My trick was to repeat the phrase, but to replace 'cheese' with various words. On the walk back to the cottage from the beach, I must have done this with a dozen words. The repetition and pun-effect was vaguely reminiscent from a previously successful game we played during the previous summer.

However, this one was so much better. I have no words for the feeling of making a child laugh in another language. I would just say a phrase, each more ridiculous than the one before, and she would laugh. She never replied. She never asked what it meant. She would simply walk along, and laugh, completely 'getting it' and smiling, be out of her shell at last.


Tuesday, July 07, 2009

Midsummer Classic

I feel like I haven't really recapped the trip to PEI, but as with every trip, I am bursting with ideas, some of which I will blog, and some of which are too personal/alienating. Stay tuned, dear readers.

For now, some news from StL. The big news is that the Cardinals are hosting the baseball all-star game. On TV, you'll see the snazzy new (somewhat retro) stadium, which I quite like. What you won't see is the mess that is surrounding the place.

Part of the deal between the owners and the city was a "ballpark village" which would have all kinds of amenities and revitalize the long-flagging downtown area. (I live about 25 miles from downtown). Alas, the ballpark village has not materialized (primarily because the owners realized they can exploit the city even further). Virtually nothing is built; it is an unfinished construction site.

But, urban politics, aside, my main thought here is this: I enjoy baseball, but the pomp and circumstance of the all-star game is a bit much. I wish that our society spent 1/10th the money and applause on the all-star teachers.


ps. That said, go Cards! I hope Albert Pujols gets some quality at-bats during the game.

C-64 versus the iPhone

I wish I had thought to show this to my father, when I was home.

Recently, someone wrote a Commodore-64 emulator on the iPhone. There was a big hubbub because Apple blocked it, but more interesting (to me) is this article, which contains a stat comparison.

e.g. The C-64 came out at $600. The iPhone starts at $99.

The C-64 runs at 1 MHz with 64 KB of memory.
The iPhone runs at 600 MHz with 256 MB of memory.

Naturally, the iPhone has 27 years of tech on which to rest, but still interesting.

It's a shame that the legal stuff barred the emulator. Imagine playing Gateway to Apshai while in line at a store!

Sunday, July 05, 2009

Made 'er

I made 'er back to St Louis!

Much to recap on the trip, but for now, I can say that the travelling was smooth. Really fast trip home: 3 flights (between 50 and 90 minutes) and 2 layovers of about 1 hour. As part of my ongoing miscalculation of timing, I caught just part of the 5th set between Federer/Roddick, while in Montreal. Then I had to board. Never, ever fly during the Wimbledon finals!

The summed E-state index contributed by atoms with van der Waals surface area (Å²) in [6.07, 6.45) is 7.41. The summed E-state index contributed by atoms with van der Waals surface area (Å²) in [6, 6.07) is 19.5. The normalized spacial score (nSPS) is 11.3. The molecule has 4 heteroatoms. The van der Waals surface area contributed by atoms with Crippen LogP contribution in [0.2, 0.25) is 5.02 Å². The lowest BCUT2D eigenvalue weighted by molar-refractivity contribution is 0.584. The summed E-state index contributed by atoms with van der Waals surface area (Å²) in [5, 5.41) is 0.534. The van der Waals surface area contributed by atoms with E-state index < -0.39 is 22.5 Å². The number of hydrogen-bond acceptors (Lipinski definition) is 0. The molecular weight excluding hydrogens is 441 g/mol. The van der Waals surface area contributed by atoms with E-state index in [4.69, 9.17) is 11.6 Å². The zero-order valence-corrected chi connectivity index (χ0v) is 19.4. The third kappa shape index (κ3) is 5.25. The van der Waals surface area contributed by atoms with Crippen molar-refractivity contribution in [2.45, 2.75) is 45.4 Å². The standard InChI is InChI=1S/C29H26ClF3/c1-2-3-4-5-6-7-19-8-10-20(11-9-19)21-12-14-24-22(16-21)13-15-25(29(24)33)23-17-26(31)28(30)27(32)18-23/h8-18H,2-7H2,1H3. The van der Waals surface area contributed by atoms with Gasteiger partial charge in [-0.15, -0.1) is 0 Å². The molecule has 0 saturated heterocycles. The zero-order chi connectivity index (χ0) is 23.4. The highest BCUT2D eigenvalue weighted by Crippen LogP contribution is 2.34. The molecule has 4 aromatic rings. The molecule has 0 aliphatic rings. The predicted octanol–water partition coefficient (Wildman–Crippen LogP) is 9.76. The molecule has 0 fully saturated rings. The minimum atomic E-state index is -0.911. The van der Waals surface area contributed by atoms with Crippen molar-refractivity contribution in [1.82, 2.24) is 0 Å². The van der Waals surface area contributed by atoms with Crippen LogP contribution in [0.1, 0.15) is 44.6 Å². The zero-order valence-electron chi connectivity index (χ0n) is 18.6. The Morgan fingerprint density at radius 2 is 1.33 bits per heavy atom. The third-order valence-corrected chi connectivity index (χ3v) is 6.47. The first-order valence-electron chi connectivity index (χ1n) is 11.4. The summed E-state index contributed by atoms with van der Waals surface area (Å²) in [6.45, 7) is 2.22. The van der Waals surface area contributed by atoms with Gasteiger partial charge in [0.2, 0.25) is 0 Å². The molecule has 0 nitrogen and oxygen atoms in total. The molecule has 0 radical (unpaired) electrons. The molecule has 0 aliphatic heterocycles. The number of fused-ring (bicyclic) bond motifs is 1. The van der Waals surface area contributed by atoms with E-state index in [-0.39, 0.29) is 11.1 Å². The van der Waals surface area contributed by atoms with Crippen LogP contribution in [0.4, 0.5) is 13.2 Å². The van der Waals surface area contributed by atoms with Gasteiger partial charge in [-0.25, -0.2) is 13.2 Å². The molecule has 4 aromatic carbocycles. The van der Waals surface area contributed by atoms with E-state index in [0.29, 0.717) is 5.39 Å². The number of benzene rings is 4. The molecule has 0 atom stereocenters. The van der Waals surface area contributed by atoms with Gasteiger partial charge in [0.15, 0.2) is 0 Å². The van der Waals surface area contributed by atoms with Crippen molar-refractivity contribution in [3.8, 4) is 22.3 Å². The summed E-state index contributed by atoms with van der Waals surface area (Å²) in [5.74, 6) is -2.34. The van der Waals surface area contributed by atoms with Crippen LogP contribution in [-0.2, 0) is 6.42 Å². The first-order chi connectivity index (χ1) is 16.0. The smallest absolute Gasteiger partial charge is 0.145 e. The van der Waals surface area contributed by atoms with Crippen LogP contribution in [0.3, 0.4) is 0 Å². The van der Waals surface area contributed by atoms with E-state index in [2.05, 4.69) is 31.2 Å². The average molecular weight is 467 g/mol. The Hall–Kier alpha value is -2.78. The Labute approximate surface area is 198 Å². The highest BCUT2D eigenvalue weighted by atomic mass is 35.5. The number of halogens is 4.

I flew out at 11 am which makes life a lot easier, certainly for Dad. I don't think I'll fly at 6 am again (out of PEI).

The last evening was traditional: my bro-in-law and sister came to my parents and we ate dinner and hung out. This has been a standard since roughly 1994.

Going home twice a year definitely helps me stay connected with PEI! The weather was rather lame this year, but gorgeous weather is for the tourists :-) I am an Islander.


ps. My Mom, my sister, and I attended an open-air performance by Youth Canada. Last year they celebrated Quebec. This year it was good old PEI. A great moment was when a young girl did a lymerick that basically said she was born on the boat and not considered a true Islander as the doctor cut the umbilical cord before they docked. LOL. It was wonderful!

Saturday, July 04, 2009

The Bare Essentials of Air Safety

Air New Zealand has scored a coup with this video: it is an instructional vid on air safety, with a twist -- the staff are only wearing body-paint!

It has zoomed to 2+ million views in about a week. (Mostly on hype: it doesn't deliver the 'goods' but rather brilliantly teases throughout.)

I know that BryGuy and C-Book are going to NZ later in the year. I wonder if Air NZ is on the itinerary?

Friday, July 03, 2009

Happy Birthday, Mom

A quick note to wish my Mom a Happy Birthday!

The trip is going fine, and it is nice to be home for Mom's day.

An in-trip report:
  • The weather has been generally overcast and very non-postcard. However, it hasn't rained a lot.
  • My Dad and I went biking on the famous Confederation Trail for about an hour. That was fun...
  • I'm visiting people left and right, getting to see a lot of people. Highlights include longtime friends over at Pater Audio and Poplar Point. I had a whirlwind trip in Kings County, making 6 stops in the span of about 3 hours. Not exactly quality time, but at least no one is upset (a perennial consideration).
  • I spent Canada Day evening in a pub with my cousin, R. No fireworks viewing for us: we have a tradition of bailing at the first hint of chilly weather.
  • I miscalculated the timing of the trip, with respect to cultural events. Plays, concerts, etc, really start in mid-July. e.g. Highlights include Stompin' Tom (!) and an all-Chopin concert by Alan Fraser, plus innumerable local acts. Ah well. A la prochaine fois!

Wednesday, July 01, 2009

Happy Canada Day

A quick note to wish everyone a Happy Canada Day!

The trip has been grand so far... Weather has been only fair, but good times all around, including a big meal (all food within 20 km) at Vic and Colleen's. The downsides include Mom feeling quite unwell (though she is on the upswing).

This morning, my father and I went to a pancake breakfast (for Canada Day) and sat with Federal MP Wayne Easter (distant relation). That was pretty neat.

On Twitter, I put this quote:

Et ta valeur, de foi trempée, protégera nos foyers et nos droits.

1000 CC award points for anyone who identifies it.